Protection of Foreign Interests: A Study in Diplomatic and Consular Practice

Protection of Foreign Interests: A Study in Diplomatic and Consular Practice

Protection of Foreign Interests: A Study in Diplomatic and Consular Practice

Protection of Foreign Interests: A Study in Diplomatic and Consular Practice

Excerpt

It is a recognized fact that the basic aim of every power in maintaining a diplomatic and consular service is the protection of the interests of that particular power in foreign lands. In order that there may be no misunderstanding on this score, the diplomatic and consular regulations of most states lay emphasis on the fact that the principal duty of the diplomatic or consular officer is to protect or safeguard the interests of his state and its nationals abroad. Referring to the duties of an American Foreign Service officer, the Department of State has said that "he protects generally the interests of the United States in accordance with international law and protects, advises, and otherwise assists Americans resident or traveling abroad for business or other purposes". In the protection of nationals and their interests abroad the prevailing rule has been squarely based on what Secretary of State Hamilton Fish felicitously termed "the correlative rights of allegiance and protection".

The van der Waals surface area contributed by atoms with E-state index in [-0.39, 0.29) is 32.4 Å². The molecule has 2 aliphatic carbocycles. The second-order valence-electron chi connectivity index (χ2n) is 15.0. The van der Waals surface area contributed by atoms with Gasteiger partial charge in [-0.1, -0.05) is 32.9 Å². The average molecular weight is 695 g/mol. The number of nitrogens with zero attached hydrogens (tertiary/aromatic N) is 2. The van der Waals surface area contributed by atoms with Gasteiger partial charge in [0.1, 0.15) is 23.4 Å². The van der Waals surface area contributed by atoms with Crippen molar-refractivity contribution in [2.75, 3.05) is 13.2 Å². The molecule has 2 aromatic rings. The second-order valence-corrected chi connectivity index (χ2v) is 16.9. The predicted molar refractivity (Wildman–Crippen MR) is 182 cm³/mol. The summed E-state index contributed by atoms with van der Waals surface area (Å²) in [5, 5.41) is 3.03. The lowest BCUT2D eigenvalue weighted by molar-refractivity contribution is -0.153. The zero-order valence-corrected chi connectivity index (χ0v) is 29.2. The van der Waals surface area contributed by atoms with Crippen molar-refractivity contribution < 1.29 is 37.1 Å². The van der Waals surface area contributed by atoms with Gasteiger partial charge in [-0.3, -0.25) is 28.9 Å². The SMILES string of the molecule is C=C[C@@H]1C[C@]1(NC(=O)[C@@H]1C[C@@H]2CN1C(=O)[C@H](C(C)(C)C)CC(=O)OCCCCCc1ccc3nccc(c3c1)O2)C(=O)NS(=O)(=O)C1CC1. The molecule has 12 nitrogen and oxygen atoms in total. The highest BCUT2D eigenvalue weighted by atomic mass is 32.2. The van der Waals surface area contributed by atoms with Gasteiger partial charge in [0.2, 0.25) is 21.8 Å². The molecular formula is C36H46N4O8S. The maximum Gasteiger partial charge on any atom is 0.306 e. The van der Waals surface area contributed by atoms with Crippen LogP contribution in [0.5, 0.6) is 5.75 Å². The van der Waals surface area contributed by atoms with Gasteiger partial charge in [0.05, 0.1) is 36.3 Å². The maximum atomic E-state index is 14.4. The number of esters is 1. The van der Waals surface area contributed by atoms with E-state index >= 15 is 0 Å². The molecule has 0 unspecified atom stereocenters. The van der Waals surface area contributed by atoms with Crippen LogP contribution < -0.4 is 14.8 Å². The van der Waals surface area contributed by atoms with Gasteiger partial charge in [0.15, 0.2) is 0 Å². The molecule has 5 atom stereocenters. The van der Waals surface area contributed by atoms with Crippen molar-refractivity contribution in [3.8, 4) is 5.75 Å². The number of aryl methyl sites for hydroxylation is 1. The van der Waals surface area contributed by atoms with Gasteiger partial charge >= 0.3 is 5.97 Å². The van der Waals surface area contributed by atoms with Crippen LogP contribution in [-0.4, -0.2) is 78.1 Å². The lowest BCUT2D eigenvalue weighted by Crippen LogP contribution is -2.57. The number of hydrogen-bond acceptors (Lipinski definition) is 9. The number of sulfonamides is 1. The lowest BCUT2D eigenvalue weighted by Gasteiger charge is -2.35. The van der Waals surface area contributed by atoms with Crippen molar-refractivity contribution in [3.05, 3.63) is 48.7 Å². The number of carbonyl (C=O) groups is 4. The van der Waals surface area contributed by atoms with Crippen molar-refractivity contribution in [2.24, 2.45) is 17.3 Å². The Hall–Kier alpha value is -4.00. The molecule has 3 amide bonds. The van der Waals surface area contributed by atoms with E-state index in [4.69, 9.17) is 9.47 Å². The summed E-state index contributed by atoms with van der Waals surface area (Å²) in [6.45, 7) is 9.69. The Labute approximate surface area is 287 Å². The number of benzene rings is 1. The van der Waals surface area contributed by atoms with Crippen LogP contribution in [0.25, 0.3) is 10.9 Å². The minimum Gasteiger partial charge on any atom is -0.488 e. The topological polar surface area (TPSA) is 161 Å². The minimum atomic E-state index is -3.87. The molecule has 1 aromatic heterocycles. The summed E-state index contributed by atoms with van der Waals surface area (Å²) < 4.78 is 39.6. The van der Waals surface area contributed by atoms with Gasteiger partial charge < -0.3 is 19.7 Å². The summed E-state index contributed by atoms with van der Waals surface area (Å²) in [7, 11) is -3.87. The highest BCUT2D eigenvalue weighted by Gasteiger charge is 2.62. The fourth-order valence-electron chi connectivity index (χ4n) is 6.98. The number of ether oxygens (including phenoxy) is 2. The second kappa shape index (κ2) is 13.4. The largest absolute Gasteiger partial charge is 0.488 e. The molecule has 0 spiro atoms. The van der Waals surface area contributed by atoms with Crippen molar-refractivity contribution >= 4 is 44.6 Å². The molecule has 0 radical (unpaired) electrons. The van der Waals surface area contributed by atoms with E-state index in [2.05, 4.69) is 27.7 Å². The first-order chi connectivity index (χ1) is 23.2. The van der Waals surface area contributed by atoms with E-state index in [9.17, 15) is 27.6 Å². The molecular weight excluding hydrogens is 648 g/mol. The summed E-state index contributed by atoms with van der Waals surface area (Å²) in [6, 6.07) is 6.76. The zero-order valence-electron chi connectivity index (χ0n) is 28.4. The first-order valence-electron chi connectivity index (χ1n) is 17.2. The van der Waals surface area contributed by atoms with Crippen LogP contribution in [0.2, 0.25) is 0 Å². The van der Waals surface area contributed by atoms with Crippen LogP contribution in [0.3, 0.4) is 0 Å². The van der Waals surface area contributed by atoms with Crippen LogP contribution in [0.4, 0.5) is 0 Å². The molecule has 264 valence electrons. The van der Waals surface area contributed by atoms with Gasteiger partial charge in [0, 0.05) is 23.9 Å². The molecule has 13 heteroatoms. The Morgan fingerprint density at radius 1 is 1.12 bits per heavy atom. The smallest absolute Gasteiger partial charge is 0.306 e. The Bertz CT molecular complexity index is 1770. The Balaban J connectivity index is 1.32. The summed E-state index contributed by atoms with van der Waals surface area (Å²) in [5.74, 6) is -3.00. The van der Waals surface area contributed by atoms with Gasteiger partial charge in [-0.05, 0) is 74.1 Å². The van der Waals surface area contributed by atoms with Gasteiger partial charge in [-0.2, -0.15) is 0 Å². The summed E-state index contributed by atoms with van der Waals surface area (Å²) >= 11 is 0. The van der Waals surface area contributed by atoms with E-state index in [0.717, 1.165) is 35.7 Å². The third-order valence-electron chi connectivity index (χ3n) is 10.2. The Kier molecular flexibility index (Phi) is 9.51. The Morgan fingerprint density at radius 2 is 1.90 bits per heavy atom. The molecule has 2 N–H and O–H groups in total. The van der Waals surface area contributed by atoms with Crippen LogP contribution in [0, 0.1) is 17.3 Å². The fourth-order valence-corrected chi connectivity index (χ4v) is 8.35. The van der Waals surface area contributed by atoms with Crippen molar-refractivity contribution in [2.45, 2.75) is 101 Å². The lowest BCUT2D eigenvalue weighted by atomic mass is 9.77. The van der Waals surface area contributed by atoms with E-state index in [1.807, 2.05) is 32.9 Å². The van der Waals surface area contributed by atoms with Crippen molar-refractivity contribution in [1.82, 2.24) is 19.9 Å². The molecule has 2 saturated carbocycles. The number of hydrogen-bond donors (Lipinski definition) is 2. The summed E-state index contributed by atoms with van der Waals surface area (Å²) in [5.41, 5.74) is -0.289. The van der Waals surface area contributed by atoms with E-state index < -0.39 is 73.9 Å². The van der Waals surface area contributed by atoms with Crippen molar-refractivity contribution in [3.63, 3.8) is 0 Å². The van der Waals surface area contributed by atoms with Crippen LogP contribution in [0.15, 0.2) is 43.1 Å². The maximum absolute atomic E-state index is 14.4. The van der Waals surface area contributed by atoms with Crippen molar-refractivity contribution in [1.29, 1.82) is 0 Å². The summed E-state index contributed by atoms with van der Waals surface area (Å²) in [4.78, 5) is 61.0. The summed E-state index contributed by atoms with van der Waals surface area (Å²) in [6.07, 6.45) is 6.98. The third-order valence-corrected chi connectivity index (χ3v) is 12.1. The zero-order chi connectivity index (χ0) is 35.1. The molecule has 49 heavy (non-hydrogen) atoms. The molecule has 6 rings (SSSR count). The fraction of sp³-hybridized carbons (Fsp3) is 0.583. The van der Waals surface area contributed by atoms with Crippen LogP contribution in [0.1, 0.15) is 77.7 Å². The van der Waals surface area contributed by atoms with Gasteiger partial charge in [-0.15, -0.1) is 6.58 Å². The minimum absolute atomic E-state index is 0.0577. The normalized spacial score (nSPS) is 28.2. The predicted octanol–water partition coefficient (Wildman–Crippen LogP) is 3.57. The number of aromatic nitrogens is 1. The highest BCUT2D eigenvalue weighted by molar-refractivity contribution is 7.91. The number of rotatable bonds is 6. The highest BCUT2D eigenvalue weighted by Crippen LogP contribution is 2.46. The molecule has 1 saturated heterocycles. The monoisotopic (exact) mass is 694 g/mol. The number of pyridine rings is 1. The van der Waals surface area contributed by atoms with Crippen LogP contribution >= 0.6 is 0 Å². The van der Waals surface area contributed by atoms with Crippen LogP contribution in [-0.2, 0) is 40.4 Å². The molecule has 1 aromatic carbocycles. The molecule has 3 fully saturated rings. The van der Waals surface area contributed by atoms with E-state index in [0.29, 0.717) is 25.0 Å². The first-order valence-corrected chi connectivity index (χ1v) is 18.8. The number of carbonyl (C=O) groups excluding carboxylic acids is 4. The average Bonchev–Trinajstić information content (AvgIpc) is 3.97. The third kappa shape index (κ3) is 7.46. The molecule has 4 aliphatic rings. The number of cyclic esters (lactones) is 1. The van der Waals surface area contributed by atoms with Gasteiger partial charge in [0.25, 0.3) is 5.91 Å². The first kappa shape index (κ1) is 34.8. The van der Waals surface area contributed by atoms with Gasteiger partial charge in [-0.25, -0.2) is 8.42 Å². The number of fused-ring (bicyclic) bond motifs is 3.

In view of this accepted thesis it is significant that the Foreign Service Regulations of the United States also provide that "diplomatic and consular officers may, upon request, assume temporarily the protection of foreign interests". This

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